In Tibetan Yoga and Secret Doctrines (Evans-Wentz, trans., London: Oxford University Press, 1935) dream yoga is one of six subtypes of yoga elaborated by the Tibetan guru Marpa and passed down by his well-known disciple Milarepa. The practice has a number of steps, which permit the individual to gradually gain increasing amounts of control in the dream state.

First, the individual must become lucid or wake up in the dream state.

Second, the dreamer must overcome all fear of the contents of the dream so there is the realization that nothing in the dream can cause harm. For instance, the lucid dreamer should put out fire with his hands and realize fire cannot burn him in the dream.

Next the dreamer should contemplate how all phenomena both in the dream and in waking life are similar because they change, and that life is illusory in both states because of this constant change. Both the objects in the dream and objects in the world in the Buddhist’s worldview are therefore empty and have no substantial nature. This is the stage of contemplating the dream as maya, and equating this sense of maya with everyday experience in the external world.

Fourth, the dreamer should realize he has control of the dream by changing big objects into small ones, heavy objects into light ones, and many objects into one object. He should also experiment with changing things into their opposites (i.e. fire into water).

After gaining control over objects and their transformations, the dreamer should realize that the dreamer’s dream body is as insubstantial as the other objects in the dream. The dreamer should realize that he or she is not the dream body. While this realization is very difficult in normal waking existence, presumably it is quite obtainable in the dream since the dreamer who has control over dream objects could, for instance, alter the body’s shape or make the dream body disappear all together.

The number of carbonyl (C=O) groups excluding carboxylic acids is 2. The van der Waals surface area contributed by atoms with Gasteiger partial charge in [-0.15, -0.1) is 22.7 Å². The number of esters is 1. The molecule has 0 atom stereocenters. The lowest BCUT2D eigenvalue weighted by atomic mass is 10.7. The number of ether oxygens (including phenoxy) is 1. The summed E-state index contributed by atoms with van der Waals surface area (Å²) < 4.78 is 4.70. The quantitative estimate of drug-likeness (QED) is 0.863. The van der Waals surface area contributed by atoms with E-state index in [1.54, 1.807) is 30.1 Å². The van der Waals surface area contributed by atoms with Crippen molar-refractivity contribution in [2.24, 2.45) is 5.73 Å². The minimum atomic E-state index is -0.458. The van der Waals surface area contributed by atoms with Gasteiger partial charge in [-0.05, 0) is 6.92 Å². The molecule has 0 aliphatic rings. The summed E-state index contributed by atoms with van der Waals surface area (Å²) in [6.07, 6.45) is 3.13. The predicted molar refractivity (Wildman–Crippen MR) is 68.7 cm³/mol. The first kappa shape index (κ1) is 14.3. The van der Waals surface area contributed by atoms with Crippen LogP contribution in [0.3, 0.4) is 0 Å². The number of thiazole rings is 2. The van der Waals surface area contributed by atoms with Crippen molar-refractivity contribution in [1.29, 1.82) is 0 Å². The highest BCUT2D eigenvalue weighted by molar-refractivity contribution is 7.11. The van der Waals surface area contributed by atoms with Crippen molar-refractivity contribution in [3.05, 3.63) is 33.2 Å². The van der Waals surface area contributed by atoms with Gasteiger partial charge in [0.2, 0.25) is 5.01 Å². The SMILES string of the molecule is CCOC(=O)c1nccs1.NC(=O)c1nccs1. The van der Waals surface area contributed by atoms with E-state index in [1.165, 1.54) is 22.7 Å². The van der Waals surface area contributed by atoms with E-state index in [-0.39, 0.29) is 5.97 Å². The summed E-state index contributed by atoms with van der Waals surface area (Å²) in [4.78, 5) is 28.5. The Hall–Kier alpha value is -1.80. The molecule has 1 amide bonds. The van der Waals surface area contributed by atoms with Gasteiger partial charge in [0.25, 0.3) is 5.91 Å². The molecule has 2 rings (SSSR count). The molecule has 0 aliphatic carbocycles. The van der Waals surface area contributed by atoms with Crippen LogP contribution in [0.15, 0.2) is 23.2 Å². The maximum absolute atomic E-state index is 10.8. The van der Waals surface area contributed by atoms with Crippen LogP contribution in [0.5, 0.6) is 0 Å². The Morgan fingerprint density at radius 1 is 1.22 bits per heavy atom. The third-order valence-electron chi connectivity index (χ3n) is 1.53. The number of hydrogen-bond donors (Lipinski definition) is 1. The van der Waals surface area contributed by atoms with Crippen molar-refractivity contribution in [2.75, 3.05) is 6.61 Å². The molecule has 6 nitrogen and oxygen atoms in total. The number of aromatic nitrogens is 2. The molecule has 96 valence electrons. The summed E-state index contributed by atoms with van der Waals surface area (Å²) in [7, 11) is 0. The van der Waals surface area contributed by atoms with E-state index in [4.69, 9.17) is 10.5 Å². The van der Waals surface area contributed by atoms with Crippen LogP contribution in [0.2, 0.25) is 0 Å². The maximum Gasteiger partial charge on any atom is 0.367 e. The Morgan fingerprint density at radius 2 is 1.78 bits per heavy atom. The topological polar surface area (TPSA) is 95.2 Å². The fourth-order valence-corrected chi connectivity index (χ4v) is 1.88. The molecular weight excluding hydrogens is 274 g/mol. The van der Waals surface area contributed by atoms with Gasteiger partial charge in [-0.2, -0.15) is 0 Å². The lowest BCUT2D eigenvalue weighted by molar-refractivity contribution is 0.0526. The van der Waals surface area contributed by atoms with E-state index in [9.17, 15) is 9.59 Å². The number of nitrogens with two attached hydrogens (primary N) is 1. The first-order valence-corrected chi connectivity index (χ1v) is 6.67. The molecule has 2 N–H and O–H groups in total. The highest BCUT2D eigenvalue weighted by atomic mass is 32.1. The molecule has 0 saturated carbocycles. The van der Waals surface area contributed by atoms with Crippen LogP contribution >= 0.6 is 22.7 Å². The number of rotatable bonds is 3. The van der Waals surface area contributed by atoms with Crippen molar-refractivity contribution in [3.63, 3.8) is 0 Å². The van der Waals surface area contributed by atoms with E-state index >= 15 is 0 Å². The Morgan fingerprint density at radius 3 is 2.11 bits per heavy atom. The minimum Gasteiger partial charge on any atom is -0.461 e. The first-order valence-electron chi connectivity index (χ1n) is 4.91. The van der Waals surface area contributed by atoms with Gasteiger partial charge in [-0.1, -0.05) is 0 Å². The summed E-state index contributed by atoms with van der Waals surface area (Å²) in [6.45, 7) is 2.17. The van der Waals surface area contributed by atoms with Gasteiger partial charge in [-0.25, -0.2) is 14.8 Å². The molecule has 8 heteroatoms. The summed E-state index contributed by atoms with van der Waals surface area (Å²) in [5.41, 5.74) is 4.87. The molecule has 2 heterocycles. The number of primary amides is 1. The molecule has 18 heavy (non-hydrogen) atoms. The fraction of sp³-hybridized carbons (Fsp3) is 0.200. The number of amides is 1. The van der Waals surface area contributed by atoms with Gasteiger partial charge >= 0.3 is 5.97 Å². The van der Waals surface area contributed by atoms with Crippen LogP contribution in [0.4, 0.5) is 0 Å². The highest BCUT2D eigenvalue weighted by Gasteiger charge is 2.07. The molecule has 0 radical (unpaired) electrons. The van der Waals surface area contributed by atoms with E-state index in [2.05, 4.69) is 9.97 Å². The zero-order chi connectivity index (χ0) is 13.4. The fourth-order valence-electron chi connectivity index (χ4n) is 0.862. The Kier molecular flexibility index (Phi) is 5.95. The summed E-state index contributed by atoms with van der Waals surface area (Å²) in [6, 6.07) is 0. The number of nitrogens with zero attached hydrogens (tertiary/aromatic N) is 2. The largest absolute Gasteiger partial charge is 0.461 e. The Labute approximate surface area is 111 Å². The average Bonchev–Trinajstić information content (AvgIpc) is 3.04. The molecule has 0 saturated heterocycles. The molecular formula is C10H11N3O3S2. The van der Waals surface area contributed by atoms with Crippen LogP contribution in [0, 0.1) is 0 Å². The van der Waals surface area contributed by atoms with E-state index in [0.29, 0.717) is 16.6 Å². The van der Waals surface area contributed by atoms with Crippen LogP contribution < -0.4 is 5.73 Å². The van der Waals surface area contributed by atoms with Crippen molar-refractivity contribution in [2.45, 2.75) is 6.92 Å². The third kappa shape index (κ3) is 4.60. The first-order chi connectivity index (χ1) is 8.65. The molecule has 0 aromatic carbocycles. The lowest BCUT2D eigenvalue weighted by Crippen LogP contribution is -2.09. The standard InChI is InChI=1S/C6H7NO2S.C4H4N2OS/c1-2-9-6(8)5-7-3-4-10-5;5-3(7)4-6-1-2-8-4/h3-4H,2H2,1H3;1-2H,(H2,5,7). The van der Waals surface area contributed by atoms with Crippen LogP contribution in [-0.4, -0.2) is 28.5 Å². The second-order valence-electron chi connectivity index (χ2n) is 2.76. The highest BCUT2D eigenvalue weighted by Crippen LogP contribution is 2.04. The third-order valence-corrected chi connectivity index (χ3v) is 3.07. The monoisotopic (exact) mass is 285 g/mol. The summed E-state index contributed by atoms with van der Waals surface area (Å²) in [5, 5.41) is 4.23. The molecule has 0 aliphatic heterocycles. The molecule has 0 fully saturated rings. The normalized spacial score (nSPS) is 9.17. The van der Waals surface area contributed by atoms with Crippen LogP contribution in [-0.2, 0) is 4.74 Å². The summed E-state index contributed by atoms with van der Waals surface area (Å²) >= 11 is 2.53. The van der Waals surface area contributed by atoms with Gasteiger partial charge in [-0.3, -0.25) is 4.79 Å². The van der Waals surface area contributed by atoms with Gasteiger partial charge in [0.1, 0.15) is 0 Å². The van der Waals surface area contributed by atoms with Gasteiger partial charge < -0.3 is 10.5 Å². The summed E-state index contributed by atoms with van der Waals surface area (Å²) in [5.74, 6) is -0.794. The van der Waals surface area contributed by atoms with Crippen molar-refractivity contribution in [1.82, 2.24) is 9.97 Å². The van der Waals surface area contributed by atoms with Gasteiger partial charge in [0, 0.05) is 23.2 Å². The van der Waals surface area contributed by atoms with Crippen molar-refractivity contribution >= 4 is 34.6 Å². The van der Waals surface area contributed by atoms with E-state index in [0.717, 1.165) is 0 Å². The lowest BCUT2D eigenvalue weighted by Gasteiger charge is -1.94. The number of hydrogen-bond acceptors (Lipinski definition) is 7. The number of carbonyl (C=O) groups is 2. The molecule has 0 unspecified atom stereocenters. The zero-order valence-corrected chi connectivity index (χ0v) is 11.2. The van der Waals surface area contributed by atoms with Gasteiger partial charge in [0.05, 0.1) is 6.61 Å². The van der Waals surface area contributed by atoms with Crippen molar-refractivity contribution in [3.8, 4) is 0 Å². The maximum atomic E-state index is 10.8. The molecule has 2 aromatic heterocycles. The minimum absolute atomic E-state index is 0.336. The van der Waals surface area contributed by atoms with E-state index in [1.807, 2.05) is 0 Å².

Finally, the images of deities (Buddhas, Bodhisattvas, or Dakinis) should be visualized in the lucid dream state. These figures are frequently seen in Tibetan religious art (thangkas) and used in meditation. They are said to be linked to or resonate with the clear light of formless “suchness.” They can therefore serve as doorways to Sunyata or clear light. The dreamer is instructed to concentrate on these images without distraction or thinking about other things so that the qualities of each of these personifications of the enlightened divine are internalized: You awaken through becoming one with them while lucid dreaming.